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Cromarty Image Library

Elm Tree at St. Ann's - soon to be felled
The Cromarty Archive
Elm Tree at St. Ann's - soon to be felled

Sadly, this is a view you won't be able to see for much longer. The roots of this fine-canopied Elm tree have apparently sprung and it is now a danger to nearby buildings, so it is due for careful felling in the near future. Hopefully a smaller tree will be planted there soon to fill the gap.

A post-felling photo will be added later so you can see the before and after.
Picture added on 20 August 2012 at 14:02
Having lived under this Scots Wych Elm for 30 years now I for one will not be sorry to see it come down. Apart from the nuisance that a tree that size causes to nearby buildings, through seeds and leaves chocking gutters, I've yet to be convinced that mature trees like this add rather than detract from the street-scape of a town like Cromarty.

However have no worries about its replacement. It's been a particularly fecund Elm in all the time I've lived in Cromarty, and Harry's Garden has a number of self seeded replacement's - one a few yards away - already racing to replace the parent.

There is also a native woodland in North Sutherland, next to my Parents Croft House, that has benefited from 30 years of self seeded elm's being transplanted there from the Garden of Albion House, planted under elderly Wych Elms also reaching the end of their natural lives.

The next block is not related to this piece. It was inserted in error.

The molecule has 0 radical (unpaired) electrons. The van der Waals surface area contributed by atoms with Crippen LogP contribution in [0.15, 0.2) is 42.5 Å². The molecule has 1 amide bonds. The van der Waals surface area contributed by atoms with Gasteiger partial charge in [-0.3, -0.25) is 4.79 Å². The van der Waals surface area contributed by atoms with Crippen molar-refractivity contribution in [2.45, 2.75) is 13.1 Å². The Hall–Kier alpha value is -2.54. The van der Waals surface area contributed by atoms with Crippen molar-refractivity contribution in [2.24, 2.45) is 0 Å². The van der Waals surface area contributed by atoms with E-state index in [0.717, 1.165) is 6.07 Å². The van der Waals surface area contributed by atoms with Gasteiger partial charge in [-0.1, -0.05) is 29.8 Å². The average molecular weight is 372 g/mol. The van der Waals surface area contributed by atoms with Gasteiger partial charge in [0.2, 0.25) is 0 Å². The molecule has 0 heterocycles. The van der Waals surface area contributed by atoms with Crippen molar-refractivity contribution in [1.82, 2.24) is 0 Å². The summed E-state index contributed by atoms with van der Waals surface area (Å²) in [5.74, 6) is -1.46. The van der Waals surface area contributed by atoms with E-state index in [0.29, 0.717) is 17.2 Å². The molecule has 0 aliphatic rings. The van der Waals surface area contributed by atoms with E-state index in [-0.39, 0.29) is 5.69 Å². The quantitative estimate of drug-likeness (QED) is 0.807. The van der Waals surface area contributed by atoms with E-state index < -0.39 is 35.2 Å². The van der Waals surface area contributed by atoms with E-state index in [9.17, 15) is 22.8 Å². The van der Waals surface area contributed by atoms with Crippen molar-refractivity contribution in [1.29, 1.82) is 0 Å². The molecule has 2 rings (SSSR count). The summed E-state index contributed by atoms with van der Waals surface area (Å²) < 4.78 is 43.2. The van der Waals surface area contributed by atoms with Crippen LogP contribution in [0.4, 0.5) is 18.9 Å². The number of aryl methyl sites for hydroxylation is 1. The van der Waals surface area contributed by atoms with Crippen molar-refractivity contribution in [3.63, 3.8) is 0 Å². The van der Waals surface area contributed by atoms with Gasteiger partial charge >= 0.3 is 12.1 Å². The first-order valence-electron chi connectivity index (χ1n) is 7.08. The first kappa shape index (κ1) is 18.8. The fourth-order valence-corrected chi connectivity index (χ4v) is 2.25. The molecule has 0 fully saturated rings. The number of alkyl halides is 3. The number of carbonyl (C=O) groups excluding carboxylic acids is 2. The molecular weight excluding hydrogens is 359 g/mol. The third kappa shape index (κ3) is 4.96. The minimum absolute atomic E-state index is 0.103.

Hugh Fife's 1978 book "The lore of Highland trees" had a fasinating chapter on the Wych Elm and the trees relationship with Cromarty and the Northern Black Isle.
Added by Calum Davidson on 26 August 2012
Have made many items of furniture in Wych Elm over the year. There is a beautiful green veining running through the timber that shows well - more colour than English Elm. Have lived at no.62 in the 50's/60's and remember a smallish tree there.
Added by DSM on 27 August 2012
This page and photograph was brought to my attention on Wednesday. Mr Dunn is clearly privy to more information than I am. If he could tell me when and how the tree is to come down I would be delighted.

I find Calum Davidson's comments altogether more pertinent, sincere and helpful. If and when the tree comes down - and to help Mr Dunn get over his sadness - I will gladly give him a sapling to put in his garden. I think DSM is right too, I gather the wood is very good for carving - I once saw a big spoon.
Added by Harry Dedecker on 14 September 2012
Hi Harry. I'd been told the tree was to come down by the partner of the tree surgeon you'd asked to cost the job. Is this incorrect, and the tree not due for felling?

As to Calum's comment, it may indeed be more pertinent (though I strongly disagree with his opinion) but not more sincere ;). Thanks for the offer of a seedling, but I currently have no space to fit one in my small garden between my existing rowan, elder, serviceberry, hawthorn, plum, cherry and apple trees.
Added by Colin Dunn on 14 September 2012
What was the reason for building these houses Back to back? Was this to keep out the snow? Maybe there was a shortage of land closer to the sea
Added by Fiona Moreland on 29 April 2013
The cream coloured house had a good sized garden that extended to small cottages on the shore road. The white coloured house sat in an area not much bigger than it's footprint.
Added by DSM on 27 January 2016
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